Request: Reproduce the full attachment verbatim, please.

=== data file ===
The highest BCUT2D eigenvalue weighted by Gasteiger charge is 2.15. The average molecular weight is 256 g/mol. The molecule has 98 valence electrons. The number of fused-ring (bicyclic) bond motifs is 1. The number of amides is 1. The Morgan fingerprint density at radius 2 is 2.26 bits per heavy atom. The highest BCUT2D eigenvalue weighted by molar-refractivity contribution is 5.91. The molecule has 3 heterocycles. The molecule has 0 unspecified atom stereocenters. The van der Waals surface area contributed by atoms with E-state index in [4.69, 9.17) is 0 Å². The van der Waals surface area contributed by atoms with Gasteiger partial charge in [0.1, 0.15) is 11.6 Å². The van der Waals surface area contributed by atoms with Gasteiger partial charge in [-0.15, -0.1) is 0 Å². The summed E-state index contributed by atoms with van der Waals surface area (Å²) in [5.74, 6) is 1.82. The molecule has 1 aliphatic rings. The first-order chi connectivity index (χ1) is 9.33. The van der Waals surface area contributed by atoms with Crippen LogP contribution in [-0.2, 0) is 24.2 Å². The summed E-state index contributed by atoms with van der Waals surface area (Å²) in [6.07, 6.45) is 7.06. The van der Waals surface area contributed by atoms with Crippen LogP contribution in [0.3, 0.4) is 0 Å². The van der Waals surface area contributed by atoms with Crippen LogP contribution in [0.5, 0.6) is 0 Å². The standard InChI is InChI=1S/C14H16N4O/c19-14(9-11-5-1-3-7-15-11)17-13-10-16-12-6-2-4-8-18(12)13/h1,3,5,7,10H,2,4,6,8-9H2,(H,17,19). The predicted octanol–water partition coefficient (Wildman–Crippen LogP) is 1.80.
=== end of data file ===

The highest BCUT2D eigenvalue weighted by Gasteiger charge is 2.15. The average molecular weight is 256 g/mol. The molecule has 98 valence electrons. The number of fused-ring (bicyclic) bond motifs is 1. The number of amides is 1. The Morgan fingerprint density at radius 2 is 2.26 bits per heavy atom. The highest BCUT2D eigenvalue weighted by molar-refractivity contribution is 5.91. The molecule has 3 heterocycles. The molecule has 0 unspecified atom stereocenters. The van der Waals surface area contributed by atoms with E-state index in [4.69, 9.17) is 0 Å². The van der Waals surface area contributed by atoms with Gasteiger partial charge in [0.1, 0.15) is 11.6 Å². The van der Waals surface area contributed by atoms with Gasteiger partial charge in [-0.15, -0.1) is 0 Å². The summed E-state index contributed by atoms with van der Waals surface area (Å²) in [5.74, 6) is 1.82. The molecule has 1 aliphatic rings. The first-order chi connectivity index (χ1) is 9.33. The van der Waals surface area contributed by atoms with Crippen LogP contribution in [-0.2, 0) is 24.2 Å². The summed E-state index contributed by atoms with van der Waals surface area (Å²) in [6.07, 6.45) is 7.06. The van der Waals surface area contributed by atoms with Crippen LogP contribution in [0.3, 0.4) is 0 Å². The van der Waals surface area contributed by atoms with Crippen LogP contribution in [0.5, 0.6) is 0 Å². The standard InChI is InChI=1S/C14H16N4O/c19-14(9-11-5-1-3-7-15-11)17-13-10-16-12-6-2-4-8-18(12)13/h1,3,5,7,10H,2,4,6,8-9H2,(H,17,19). The predicted octanol–water partition coefficient (Wildman–Crippen LogP) is 1.80.